Customers at Columbus Mattress Wholesale can pay cash or credit, for example, but the business also works with financing companies that serve people without credit scores, with bad credit or who are lower income. 

Last month, the business made a big move. It expanded from its original location on Harrisburg Pike to a store double the size at 435 Agler Road in Gahanna.

Clark said she and Robbins saw a need in the broader area, with many of their customers coming from outside the Hilltop, such as Linden.

Nestled between Dollar Tree and the Ohio BMV in Gahanna, the new storefront opened Memorial Day weekend and sells mattresses, bed bases, bed frames and pillows. Mattress prices range from under $100 to more than $1,000, depending on the size and brand, which includes some well-known names such as Serta, Beautyrest and Casper.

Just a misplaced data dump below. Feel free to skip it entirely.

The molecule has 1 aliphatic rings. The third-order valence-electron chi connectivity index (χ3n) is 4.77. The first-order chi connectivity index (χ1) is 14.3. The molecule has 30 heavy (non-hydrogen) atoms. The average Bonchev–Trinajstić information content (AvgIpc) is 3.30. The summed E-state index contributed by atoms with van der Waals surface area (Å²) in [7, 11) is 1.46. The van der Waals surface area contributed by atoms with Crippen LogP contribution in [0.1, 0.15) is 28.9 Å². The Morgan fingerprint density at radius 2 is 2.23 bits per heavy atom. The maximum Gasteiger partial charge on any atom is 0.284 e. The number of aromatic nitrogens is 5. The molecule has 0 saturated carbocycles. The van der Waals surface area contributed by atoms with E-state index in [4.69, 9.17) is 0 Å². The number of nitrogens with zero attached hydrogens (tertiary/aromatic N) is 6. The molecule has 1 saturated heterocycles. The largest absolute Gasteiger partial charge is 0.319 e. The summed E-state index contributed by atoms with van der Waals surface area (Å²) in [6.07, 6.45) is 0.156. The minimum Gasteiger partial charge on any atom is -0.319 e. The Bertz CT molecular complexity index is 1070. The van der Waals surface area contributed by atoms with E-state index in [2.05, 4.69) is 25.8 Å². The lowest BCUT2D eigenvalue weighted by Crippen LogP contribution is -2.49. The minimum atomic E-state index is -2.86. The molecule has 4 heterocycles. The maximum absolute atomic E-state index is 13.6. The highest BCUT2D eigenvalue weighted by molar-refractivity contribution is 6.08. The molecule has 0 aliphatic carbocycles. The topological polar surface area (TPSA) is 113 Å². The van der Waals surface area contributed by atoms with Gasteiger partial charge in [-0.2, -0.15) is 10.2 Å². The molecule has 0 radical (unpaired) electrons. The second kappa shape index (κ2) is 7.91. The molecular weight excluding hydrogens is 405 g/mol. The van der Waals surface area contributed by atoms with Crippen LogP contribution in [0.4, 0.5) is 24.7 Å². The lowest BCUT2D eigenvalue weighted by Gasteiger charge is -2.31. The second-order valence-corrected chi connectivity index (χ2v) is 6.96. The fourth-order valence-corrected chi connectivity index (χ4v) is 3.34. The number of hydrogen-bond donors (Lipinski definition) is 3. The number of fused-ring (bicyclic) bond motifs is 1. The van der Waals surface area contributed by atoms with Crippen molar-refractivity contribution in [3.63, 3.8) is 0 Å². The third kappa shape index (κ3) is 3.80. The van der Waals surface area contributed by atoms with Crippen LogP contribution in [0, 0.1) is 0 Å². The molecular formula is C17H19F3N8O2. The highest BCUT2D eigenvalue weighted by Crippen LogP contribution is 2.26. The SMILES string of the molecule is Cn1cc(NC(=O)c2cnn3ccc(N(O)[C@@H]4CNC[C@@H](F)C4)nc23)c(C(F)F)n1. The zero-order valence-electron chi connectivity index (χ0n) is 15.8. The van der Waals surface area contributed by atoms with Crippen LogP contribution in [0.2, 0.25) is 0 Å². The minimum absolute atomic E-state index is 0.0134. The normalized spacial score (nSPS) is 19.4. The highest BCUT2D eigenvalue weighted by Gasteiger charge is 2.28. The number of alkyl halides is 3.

Clark said while she and Robbins originally sold solely Ohio-based brands, they’ve branched out to national brands as business has grown.

Columbus Mattress Wholesale also offers free same-day delivery on most orders from customers living in Columbus. 

Clark does a little bit of everything for the business, from running communications, to working on the sales floor, to managing the sales team, to ordering what they sell. 

She said a big mission for herself and Robbins, beyond doing business, is aiding the community.

“We’ve seen a lot of people struggle,” Clark said.

Clark said she and Robbins work to mentor other people who are hoping to open or currently own a small business. She added that the store starts employees at $17 per hour.

She and Robbins haven’t decided yet what they will do with the original location — which is currently closed — but said they might shift it into an accessory store.